IMDb > Drums Along the Mohawk (1939)
Drums Along the Mohawk
Quicklinks
Top Links
trailers and videosfull cast and crewtriviaofficial sitesmemorable quotes
Overview
main detailscombined detailsfull cast and crewcompany credits
Awards & Reviews
user reviewsexternal reviewsawardsuser ratingsparents guidemessage board
Plot & Quotes
plot summarysynopsisplot keywordsmemorable quotes
Did You Know?
triviagoofssoundtrack listingcrazy creditsalternate versionsmovie connectionsFAQ
Other Info
box office/businessrelease datesfilming locationstechnical specsliterature listingsNewsDesk
Promotional
taglines trailers and videos posters photo gallery
External Links
showtimesofficial sitesmiscellaneousphotographssound clipsvideo clips

Drums Along the Mohawk (1939) More at IMDbPro »

Photos (See all 20 | slideshow) Videos (see all 2)
Drums Along the Mohawk -- Page turning trailer for this black and white western

Overview

User Rating:
7.2/10   3,503 votes »
Your Rating:
Saving vote...
Deleting vote...
/10   (delete | history)
Sorry, there was a problem
MOVIEmeter: ?
Up 14% in popularity this week. See why on IMDbPro.
Director:
Writers:
Lamar Trotti (screen play) and
Sonya Levien (screen play) ...
(more)
Contact:
View company contact information for Drums Along the Mohawk on IMDbPro.
Release Date:
10 November 1939 (USA) See more »
Genre:
Tagline:
Red-Blooded DRAMA !
Plot:
Newlyweds Gil and Lana Martin try to establish a farm in the Mohawk Valley but are menaced by Indians and Tories as the Revolutinary War begins. Full summary » | Add synopsis »
Plot Keywords:
Awards:
Nominated for 2 Oscars. See more »
NewsDesk:
(15 articles)
Two Rode Together | Blu-ray Review
 (From ioncinema. 3 June 2014, 7:00 AM, PDT)

Blu-ray Release: Two Rode Together
 (From Disc Dish. 21 April 2014, 3:14 AM, PDT)

'Cimarron', 'Show Boat' Get Literary Makeovers in Film-Themed Series
 (From The Hollywood Reporter. 26 February 2014, 5:26 PM, PST)

User Reviews:
An engrossing Revolutionary War story from John Ford, with many of his strengths and some of his weaknesses See more (71 total) »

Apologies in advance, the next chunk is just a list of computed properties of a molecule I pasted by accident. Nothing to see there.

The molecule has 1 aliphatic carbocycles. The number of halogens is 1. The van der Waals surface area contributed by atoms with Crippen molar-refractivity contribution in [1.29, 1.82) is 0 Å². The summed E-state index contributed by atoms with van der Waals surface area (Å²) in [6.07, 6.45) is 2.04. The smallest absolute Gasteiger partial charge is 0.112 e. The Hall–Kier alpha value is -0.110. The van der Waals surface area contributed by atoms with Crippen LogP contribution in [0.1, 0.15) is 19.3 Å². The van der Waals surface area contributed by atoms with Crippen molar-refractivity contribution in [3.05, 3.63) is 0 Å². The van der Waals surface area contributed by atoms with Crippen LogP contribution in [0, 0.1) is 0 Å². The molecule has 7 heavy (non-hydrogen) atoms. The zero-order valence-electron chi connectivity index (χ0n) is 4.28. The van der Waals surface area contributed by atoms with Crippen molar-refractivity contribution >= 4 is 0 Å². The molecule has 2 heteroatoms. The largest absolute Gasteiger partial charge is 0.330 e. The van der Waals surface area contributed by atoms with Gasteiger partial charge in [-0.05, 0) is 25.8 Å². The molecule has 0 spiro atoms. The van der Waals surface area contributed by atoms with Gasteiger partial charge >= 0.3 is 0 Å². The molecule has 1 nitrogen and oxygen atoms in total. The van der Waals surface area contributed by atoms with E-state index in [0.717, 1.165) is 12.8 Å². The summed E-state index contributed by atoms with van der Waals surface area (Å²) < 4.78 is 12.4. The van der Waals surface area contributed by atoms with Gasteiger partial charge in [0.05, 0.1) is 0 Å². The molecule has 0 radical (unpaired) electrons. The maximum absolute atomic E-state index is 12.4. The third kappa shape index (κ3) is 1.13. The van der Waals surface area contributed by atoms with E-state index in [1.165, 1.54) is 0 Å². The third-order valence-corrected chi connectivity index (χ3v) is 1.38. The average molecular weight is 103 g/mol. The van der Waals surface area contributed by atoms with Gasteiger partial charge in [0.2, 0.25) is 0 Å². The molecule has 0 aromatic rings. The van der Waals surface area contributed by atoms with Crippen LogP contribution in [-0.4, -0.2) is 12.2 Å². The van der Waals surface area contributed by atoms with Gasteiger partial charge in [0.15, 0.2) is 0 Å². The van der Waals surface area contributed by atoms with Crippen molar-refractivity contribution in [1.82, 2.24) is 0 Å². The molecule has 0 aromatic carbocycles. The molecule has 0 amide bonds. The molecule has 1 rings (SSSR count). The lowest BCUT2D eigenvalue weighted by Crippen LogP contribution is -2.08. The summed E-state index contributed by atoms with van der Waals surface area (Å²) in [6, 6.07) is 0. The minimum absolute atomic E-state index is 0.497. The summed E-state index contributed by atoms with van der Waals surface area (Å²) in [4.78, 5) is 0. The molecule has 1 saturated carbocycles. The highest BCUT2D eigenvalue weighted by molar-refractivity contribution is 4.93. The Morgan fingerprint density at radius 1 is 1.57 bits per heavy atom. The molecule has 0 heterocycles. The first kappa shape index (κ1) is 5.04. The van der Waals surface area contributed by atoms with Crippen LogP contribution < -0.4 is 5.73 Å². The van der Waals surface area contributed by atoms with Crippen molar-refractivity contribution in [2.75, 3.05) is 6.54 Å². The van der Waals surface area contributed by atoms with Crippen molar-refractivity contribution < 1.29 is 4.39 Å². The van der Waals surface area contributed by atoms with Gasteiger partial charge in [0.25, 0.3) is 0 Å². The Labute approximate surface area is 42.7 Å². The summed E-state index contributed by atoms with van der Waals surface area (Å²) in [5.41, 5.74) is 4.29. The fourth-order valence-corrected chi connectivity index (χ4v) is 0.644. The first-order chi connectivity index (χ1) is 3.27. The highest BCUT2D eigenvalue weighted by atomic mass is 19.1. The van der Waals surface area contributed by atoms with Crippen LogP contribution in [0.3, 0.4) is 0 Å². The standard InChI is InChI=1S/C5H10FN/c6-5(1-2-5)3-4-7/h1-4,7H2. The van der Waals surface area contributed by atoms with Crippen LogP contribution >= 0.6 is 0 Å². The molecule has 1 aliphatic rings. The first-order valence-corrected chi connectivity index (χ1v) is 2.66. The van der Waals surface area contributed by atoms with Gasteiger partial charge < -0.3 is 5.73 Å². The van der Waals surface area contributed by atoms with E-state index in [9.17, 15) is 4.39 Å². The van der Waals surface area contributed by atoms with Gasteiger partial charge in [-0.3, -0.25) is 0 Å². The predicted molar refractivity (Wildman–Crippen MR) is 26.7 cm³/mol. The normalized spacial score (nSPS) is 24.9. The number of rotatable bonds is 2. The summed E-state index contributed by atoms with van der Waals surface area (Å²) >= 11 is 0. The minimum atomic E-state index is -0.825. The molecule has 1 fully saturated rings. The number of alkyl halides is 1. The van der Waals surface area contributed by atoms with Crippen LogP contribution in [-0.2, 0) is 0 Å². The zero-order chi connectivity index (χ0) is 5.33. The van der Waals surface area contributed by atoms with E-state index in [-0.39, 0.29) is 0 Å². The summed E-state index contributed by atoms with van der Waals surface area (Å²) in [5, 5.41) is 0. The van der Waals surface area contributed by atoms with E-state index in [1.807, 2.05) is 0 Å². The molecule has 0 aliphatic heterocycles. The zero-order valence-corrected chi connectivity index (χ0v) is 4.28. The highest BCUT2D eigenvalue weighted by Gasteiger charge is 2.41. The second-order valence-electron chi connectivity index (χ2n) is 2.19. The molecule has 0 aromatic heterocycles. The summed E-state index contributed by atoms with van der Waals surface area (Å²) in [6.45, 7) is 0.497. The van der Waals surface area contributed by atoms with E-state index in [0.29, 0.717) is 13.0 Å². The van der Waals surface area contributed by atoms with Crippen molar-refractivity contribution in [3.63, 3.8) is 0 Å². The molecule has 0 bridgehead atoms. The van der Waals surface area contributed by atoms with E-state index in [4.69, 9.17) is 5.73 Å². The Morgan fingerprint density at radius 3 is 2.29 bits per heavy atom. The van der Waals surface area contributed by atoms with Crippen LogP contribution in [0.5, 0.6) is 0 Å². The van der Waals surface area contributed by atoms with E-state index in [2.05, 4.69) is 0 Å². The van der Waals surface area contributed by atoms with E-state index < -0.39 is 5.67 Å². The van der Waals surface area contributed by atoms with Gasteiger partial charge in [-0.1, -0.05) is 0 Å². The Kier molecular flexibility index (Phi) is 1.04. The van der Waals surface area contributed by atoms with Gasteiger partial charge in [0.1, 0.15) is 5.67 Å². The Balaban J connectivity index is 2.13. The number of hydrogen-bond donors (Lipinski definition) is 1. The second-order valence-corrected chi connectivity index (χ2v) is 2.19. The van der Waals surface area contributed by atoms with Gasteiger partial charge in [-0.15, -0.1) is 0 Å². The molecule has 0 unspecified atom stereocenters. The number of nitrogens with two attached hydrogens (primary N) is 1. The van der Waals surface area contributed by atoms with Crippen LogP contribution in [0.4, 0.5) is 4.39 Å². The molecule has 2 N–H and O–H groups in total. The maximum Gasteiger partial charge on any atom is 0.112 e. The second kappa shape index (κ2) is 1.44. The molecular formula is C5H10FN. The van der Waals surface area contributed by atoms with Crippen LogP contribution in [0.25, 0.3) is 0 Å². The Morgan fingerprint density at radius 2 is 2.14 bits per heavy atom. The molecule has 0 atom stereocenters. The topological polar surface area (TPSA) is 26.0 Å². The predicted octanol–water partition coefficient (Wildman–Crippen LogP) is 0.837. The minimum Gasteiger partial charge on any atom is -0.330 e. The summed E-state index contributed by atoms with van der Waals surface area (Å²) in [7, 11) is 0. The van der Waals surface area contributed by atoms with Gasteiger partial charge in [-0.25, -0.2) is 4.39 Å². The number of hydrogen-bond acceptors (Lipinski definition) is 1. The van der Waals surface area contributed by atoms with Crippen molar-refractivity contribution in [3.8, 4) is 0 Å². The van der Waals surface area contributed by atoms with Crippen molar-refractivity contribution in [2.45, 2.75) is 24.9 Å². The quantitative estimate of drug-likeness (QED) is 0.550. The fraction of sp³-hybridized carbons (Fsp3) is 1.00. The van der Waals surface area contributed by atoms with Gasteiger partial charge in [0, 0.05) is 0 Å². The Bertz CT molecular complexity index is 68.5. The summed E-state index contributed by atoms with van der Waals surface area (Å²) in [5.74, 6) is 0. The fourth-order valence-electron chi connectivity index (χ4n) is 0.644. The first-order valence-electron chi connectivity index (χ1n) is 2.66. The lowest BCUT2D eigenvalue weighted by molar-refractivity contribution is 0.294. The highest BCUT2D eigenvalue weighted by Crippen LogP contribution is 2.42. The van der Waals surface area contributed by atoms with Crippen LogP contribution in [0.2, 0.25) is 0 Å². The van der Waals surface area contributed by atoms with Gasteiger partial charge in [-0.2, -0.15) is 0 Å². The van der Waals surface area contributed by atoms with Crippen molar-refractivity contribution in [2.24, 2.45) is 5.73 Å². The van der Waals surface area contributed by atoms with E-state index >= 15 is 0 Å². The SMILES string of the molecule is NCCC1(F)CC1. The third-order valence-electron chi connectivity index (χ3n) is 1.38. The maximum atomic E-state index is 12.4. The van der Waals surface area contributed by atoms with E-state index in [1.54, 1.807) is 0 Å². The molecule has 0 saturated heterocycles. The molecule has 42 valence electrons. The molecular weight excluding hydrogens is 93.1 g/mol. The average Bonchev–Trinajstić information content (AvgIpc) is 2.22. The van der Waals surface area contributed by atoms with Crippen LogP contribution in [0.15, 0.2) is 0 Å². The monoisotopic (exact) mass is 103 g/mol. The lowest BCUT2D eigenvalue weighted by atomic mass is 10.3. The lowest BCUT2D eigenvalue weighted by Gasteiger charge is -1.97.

Cast

  (in credits order) (verified as complete)

Claudette Colbert ... Lana (Magdelana)

Henry Fonda ... Gilbert Martin
Edna May Oliver ... Mrs. Mc Klennar
Eddie Collins ... Christian Reall

John Carradine ... Caldwell
Dorris Bowdon ... Mary Reall
Jessie Ralph ... Mrs. Weaver
Arthur Shields ... Reverend Rosenkrantz
Robert Lowery ... John Weaver
Roger Imhof ... Gen. Nicholas Herkimer
Francis Ford ... Joe Boleo

Ward Bond ... Adam Hartman
Kay Linaker ... Mrs. Demooth
Russell Simpson ... Dr. Petry
Spencer Charters ... Innkeeper
Si Jenks ... Jacob Small
Jack Pennick ... Amos Hartman (as J. Ronald Pennick)
Arthur Aylesworth ... George Weaver

Chief John Big Tree ... Blue Back (as Chief Big Tree)
Charles Tannen ... Dr. Robert Johnson
Paul McVey ... Capt. Mark Demooth
Tiny Jones ... Mrs. Reall (as Elizabeth Jones)
Beulah Hall Jones ... Daisy

Edwin Maxwell ... Rev. Daniel Gros
Robert Greig ... Mr. Borst
Clara Blandick ... Mrs. Borst
rest of cast listed alphabetically:
Frank Baker ... Commander of Colonial Troops (uncredited)
Noble Johnson ... Native American (uncredited)
Payne B. Johnson ... Boy in Wedding (uncredited)

Mae Marsh ... Pioneer Woman (uncredited)
Lionel Pape ... General (uncredited)
Tom Tyler ... Capt. Morgan (uncredited)
Clarence Wilson ... Paymaster (uncredited)
Create a character page for: ?

Directed by
John Ford 
 
Writing credits
Lamar Trotti (screen play) and
Sonya Levien (screen play)

Walter D. Edmonds (based on the novel by)

William Faulkner  contributor to treatment (uncredited)
Bess Meredyth  contributor to treatment (uncredited)

Produced by
Raymond Griffith .... associate producer
Darryl F. Zanuck .... producer (uncredited)
 
Original Music by
Alfred Newman 
 
Cinematography by
Bert Glennon (director of photography)
Ray Rennahan (director of photography)
 
Film Editing by
Robert L. Simpson  (as Robert Simpson)
 
Art Direction by
Richard Day 
Mark-Lee Kirk 
 
Set Decoration by
Thomas Little (set decorations)
 
Costume Design by
Gwen Wakeling (costumes)
 
Makeup Department
Ann Barr .... hair stylist (uncredited)
Irene Beshon .... hair stylist (uncredited)
Marie Brasselle .... hair stylist (uncredited)
Robert Cowan .... makeup artist (uncredited)
Steve Drumm .... makeup artist (uncredited)
Myrtle Ford .... hair stylist (uncredited)
Newton House .... makeup artist (uncredited)
Norbert A. Myles .... makeup artist (uncredited)
 
Production Management
Ralph Dietrich .... production manager (uncredited)
W.F. Fitzgerald .... unit production manager (uncredited)
Robert E. Goux .... unit production manager (uncredited)
Bernard McEveety .... unit production manager (uncredited)
 
Second Unit Director or Assistant Director
F.E. Johnson .... assistant director (uncredited)
Edward O'Fearna .... assistant director (uncredited)
Wingate Smith .... assistant director (uncredited)
 
Art Department
Joe Behm .... props (uncredited)